Substance abuse, also known as drug abuse, is a patterned use of a drug in which the user consumes the substance in amounts or with methods which are harmful to themselves or others, and is a form of substance-related disorder. Widely differing definitions of drug abuse are used in public health, medical and criminal justice contexts. In some cases criminal or anti-social behaviour occurs when the person is under the influence of a drug, and long term personality changes in individuals may occur as well. In addition to possible physical, social, and psychological harm, use of some drugs may also lead to criminal penalties, although these vary widely depending on the local jurisdiction.
Drugs most often associated with this term include: alcohol, cannabis, barbiturates, benzodiazepines, cocaine, methaqualone, opioids and some substituted amphetamines like methamphetamine. The exact cause of substance abuse is not clear, with the two predominant theories being: either a genetic disposition which is learned from others, or a habit which if addiction develops, manifests itself as a chronic debilitating disease.
In 2010 about 5% of people (230 million) used an illicit substance. Of these 27 million have high-risk drug use otherwise known as recurrent drug use causing harm to their health, psychological problems, or social problems that put them at risk of those dangers. In 2015 substance use disorders resulted in 307,400 deaths, up from 165,000 deaths in 1990. Of these, the highest numbers are from alcohol use disorders at 137,500, opioid use disorders at 122,100 deaths, amphetamine use disorders at 12,200 deaths, and cocaine use disorders at 11,100.
|A 2007 assessment of harm from recreational drug use (mean physical harm and mean dependence liability)|
Public health practitioners have attempted to look at substance use from a broader perspective than the individual, emphasizing the role of society, culture, and availability. Some health professionals choose to avoid the terms alcohol or drug "abuse" in favor of language they consider more objective, such as "substance and alcohol type problems" or "harmful/problematic use" of drugs. The Health Officers Council of British Columbia — in their 2005 policy discussion paper, A Public Health Approach to Drug Control in Canada] — has adopted a public health model of psychoactive substance use that challenges the simplistic black-and-white construction of the binary (or complementary) antonyms "use" vs. "abuse". This model explicitly recognizes a spectrum of use, ranging from beneficial use to chronic dependence.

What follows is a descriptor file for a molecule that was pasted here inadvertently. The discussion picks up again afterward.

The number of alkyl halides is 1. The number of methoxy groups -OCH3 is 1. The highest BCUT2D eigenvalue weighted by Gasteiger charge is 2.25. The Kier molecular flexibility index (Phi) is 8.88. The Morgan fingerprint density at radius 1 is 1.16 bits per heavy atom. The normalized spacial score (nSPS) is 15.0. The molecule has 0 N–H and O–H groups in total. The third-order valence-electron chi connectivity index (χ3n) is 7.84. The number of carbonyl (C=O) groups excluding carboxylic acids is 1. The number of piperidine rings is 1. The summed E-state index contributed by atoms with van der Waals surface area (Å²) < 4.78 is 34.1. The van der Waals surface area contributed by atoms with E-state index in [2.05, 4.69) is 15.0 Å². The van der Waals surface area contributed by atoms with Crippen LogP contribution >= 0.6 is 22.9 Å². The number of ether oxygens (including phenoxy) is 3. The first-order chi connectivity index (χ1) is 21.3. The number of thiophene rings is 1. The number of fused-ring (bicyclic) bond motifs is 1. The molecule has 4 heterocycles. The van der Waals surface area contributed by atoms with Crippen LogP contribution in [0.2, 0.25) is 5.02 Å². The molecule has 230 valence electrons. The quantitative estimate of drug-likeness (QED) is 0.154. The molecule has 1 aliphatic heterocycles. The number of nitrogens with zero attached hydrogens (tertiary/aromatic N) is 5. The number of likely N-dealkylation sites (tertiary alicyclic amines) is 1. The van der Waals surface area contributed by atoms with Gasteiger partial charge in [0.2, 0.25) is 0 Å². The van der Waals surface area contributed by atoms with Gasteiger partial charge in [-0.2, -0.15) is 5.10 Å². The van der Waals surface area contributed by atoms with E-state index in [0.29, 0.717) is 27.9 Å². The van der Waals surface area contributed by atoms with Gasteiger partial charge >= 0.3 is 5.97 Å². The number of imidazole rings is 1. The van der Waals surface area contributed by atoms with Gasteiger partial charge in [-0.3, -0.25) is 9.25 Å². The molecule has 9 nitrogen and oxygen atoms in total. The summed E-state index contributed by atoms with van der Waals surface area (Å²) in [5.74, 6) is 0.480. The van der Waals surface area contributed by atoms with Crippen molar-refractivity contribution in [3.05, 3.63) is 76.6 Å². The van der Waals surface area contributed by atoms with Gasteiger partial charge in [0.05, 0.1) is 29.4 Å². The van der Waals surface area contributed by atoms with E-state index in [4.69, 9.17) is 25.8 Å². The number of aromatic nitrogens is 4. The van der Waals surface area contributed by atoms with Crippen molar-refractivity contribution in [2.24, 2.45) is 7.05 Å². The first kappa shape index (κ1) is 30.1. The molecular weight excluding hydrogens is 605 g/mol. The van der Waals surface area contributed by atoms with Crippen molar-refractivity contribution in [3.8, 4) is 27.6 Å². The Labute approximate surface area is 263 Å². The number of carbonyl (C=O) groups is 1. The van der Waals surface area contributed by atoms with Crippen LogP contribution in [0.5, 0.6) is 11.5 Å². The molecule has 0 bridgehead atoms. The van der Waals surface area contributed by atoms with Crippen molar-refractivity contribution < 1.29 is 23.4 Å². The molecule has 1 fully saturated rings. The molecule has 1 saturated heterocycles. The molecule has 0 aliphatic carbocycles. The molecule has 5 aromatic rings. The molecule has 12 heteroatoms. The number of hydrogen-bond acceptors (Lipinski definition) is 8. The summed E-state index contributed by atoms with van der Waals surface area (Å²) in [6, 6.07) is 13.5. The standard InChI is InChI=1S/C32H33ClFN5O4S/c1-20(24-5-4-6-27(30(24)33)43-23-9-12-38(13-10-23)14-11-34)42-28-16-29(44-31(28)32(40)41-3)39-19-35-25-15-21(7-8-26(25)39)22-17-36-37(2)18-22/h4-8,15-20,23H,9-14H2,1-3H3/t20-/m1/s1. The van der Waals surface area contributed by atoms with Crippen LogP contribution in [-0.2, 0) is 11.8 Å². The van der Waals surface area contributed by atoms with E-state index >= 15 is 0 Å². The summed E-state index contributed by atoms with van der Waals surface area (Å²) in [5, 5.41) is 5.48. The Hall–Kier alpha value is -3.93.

'Drug abuse' is no longer a current medical diagnosis in either of the most used diagnostic tools in the world, the American Psychiatric Association's Diagnostic and Statistical Manual of Mental Disorders (DSM), and the World Health Organization's International Statistical Classification of Diseases (ICD).
Philip Jenkins suggests that there are two issues with the term "drug abuse". First, what constitutes a "drug" is debatable. For instance, GHB, a naturally occurring substance in the central nervous system is considered a drug, and is illegal in many countries, while nicotine is not officially considered a drug in most countries.
Second, the word "abuse" implies a recognized standard of use for any substance. Drinking an occasional glass of wine is considered acceptable in most Western countries, while drinking several bottles is seen as an abuse. Strict temperance advocates, who may or may not be religiously motivated, would see drinking even one glass as an abuse. Some groups even condemn caffeine use in any quantity. Similarly, adopting the view that any (recreational) use of cannabis or substituted amphetamines constitutes drug abuse implies a decision made that the substance is harmful, even in minute quantities. In the U.S., drugs have been legally classified into five categories, schedule I, II, III, IV, or V in the Controlled Substances Act. The drugs are classified on their deemed potential for abuse. Usage of some drugs is strongly correlated. For example, the consumption of seven illicit drugs (amphetamines, cannabis, cocaine, ecstasy, legal highs, LSD, and magic mushrooms) is correlated and the Pearson correlation coefficient r>0.4 in every pair of them; consumption of cannabis is strongly correlated (r>0.5) with usage of nicotine (tobacco), heroin is correlated with cocaine (r>0.4), methadone (r>0.45), and strongly correlated with crack (r>0.5)
Drug misuse is a term used commonly when prescription medication with sedative, anxiolytic, analgesic, or stimulant properties are used for mood alteration or intoxication ignoring the fact that overdose of such medicines can sometimes have serious adverse effects. It sometimes involves drug diversion from the individual for whom it was prescribed.
Prescription misuse has been defined differently and rather inconsistently based on status of drug prescription, the uses without a prescription, intentional use to achieve intoxicating effects, route of administration, co-ingestion with alcohol, and the presence or absence of dependence symptoms. Chronic use of certain substances leads to a change in the central nervous system known as a 'tolerance' to the medicine such that more of the substance is needed in order to produce desired effects. With some substances, stopping or reducing use can cause withdrawal symptoms to occur, but this is highly dependent on the specific substance in question.
The rate of prescription drug use is fast overtaking illegal drug use in the United States. According to the National Institute of Drug Abuse, 7 million people were taking prescription drugs for nonmedical use in 2010. Among 12th graders, nonmedical prescription drug use is now second only to cannabis. In 2011, "Nearly 1 in 12 high school seniors reported nonmedical use of Vicodin; 1 in 20 reported such use of OxyContin." Both of these drugs contain opioids.